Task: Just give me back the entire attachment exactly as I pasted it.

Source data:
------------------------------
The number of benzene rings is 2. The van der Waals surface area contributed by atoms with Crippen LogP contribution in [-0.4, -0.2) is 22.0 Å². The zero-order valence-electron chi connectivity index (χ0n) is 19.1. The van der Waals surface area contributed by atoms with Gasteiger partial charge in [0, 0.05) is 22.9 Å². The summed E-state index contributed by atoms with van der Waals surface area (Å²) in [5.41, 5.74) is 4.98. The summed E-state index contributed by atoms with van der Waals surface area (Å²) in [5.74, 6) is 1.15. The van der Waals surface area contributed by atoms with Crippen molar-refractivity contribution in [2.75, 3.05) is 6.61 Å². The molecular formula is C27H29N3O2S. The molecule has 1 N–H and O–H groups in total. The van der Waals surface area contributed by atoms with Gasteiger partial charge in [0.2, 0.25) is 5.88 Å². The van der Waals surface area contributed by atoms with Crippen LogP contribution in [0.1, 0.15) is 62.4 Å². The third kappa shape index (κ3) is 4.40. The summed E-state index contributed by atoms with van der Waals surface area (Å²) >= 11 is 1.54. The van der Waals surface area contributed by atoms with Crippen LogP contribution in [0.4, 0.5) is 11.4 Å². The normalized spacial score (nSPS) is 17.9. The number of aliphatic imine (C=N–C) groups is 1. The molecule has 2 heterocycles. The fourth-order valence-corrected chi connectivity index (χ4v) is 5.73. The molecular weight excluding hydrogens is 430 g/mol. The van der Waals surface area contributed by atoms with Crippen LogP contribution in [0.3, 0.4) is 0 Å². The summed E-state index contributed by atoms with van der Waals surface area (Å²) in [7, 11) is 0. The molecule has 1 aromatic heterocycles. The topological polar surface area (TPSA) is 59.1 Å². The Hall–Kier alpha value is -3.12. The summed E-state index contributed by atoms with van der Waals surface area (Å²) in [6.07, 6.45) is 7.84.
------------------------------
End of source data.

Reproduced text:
The number of benzene rings is 2. The van der Waals surface area contributed by atoms with Crippen LogP contribution in [-0.4, -0.2) is 22.0 Å². The zero-order valence-electron chi connectivity index (χ0n) is 19.1. The van der Waals surface area contributed by atoms with Gasteiger partial charge in [0, 0.05) is 22.9 Å². The summed E-state index contributed by atoms with van der Waals surface area (Å²) in [5.41, 5.74) is 4.98. The summed E-state index contributed by atoms with van der Waals surface area (Å²) in [5.74, 6) is 1.15. The van der Waals surface area contributed by atoms with Crippen molar-refractivity contribution in [2.75, 3.05) is 6.61 Å². The molecular formula is C27H29N3O2S. The molecule has 1 N–H and O–H groups in total. The van der Waals surface area contributed by atoms with Gasteiger partial charge in [0.2, 0.25) is 5.88 Å². The van der Waals surface area contributed by atoms with Crippen LogP contribution in [0.1, 0.15) is 62.4 Å². The third kappa shape index (κ3) is 4.40. The summed E-state index contributed by atoms with van der Waals surface area (Å²) >= 11 is 1.54. The van der Waals surface area contributed by atoms with Crippen LogP contribution in [0.4, 0.5) is 11.4 Å². The normalized spacial score (nSPS) is 17.9. The number of aliphatic imine (C=N–C) groups is 1. The molecule has 2 heterocycles. The fourth-order valence-corrected chi connectivity index (χ4v) is 5.73. The molecular weight excluding hydrogens is 430 g/mol. The van der Waals surface area contributed by atoms with Crippen LogP contribution in [0.3, 0.4) is 0 Å². The summed E-state index contributed by atoms with van der Waals surface area (Å²) in [7, 11) is 0. The molecule has 1 aromatic heterocycles. The topological polar surface area (TPSA) is 59.1 Å². The Hall–Kier alpha value is -3.12. The summed E-state index contributed by atoms with van der Waals surface area (Å²) in [6.07, 6.45) is 7.84.